And wow, is “the continent” different. So different that it’s inspired me to share what I’ve learned based off of my Italian experiences instead of just summarizing what I did. No, I didn’t jump on the back of a scooter and ride into the sunset like Lizzie McGuire, but I did have a great whirlwind of week filled with gelato, enough walking to destroy my trusty pair of black boots and infinite amounts of ancient relics.
First off was Venice, where we arrived in the early morning after waking up at 3:15 a.m. for our flight (I still can’t believe that happened). Did you know that there are no cars in Venice? Maybe I’m just clueless, but I was shocked to find that the roads are designed for pedestrians and the air isn’t clouded by smog and exhaust fumes. We had to take a waterbus to reach the island. It makes stops at assigned locations and rocks back and forth pretty slowly.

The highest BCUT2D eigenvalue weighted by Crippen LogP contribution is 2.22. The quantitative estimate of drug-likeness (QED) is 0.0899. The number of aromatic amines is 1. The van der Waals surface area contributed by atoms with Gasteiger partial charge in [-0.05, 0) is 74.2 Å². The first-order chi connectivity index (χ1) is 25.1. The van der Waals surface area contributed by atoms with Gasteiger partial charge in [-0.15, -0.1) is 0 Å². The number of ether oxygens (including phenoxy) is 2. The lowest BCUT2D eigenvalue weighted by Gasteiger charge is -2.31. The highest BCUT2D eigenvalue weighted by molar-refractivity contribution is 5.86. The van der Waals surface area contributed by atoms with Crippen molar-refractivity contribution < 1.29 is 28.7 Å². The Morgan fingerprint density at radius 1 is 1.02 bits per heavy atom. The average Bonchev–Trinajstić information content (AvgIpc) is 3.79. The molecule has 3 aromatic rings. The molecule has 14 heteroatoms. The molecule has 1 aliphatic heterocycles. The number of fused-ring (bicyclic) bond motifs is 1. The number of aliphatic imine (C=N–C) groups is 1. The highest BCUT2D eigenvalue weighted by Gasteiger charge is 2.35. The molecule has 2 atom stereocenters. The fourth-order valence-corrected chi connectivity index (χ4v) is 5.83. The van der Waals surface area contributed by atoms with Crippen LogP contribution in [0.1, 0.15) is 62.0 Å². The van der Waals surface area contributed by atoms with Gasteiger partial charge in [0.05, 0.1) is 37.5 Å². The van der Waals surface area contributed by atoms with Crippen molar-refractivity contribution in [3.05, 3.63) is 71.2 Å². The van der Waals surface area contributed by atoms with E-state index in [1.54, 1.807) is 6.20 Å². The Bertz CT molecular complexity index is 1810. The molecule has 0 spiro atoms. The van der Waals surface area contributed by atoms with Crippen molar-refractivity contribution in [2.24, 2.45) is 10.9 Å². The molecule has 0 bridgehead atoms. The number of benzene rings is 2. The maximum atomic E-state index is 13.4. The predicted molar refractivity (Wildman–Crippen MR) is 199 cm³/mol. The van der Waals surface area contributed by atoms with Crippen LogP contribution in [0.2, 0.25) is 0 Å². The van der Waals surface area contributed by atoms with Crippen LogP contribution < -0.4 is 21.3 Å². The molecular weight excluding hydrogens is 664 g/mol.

Venice feels like Italy, if that makes sense. There are canals, which we’ve seen pictures of all of our lives. There are little streets with balconies, awnings and flowers that are trying not to wilt under the weight of the February snow. The overwhelming feel is very rustic. Every side street looks similar, so it’s easy to get lost. I actually think it’s impossible not to get lost.
Man, I have good it in London with no language barrier. Studying abroad is overwhelming enough at times, but the fact that everything in Italy was, well, in Italian was incredibly challenging. My only tool was a Siri-esque iPhone app that played audio recordings of common phrases so I knew how to talk to people with decent pronunciation. Thank goodness for technology, right?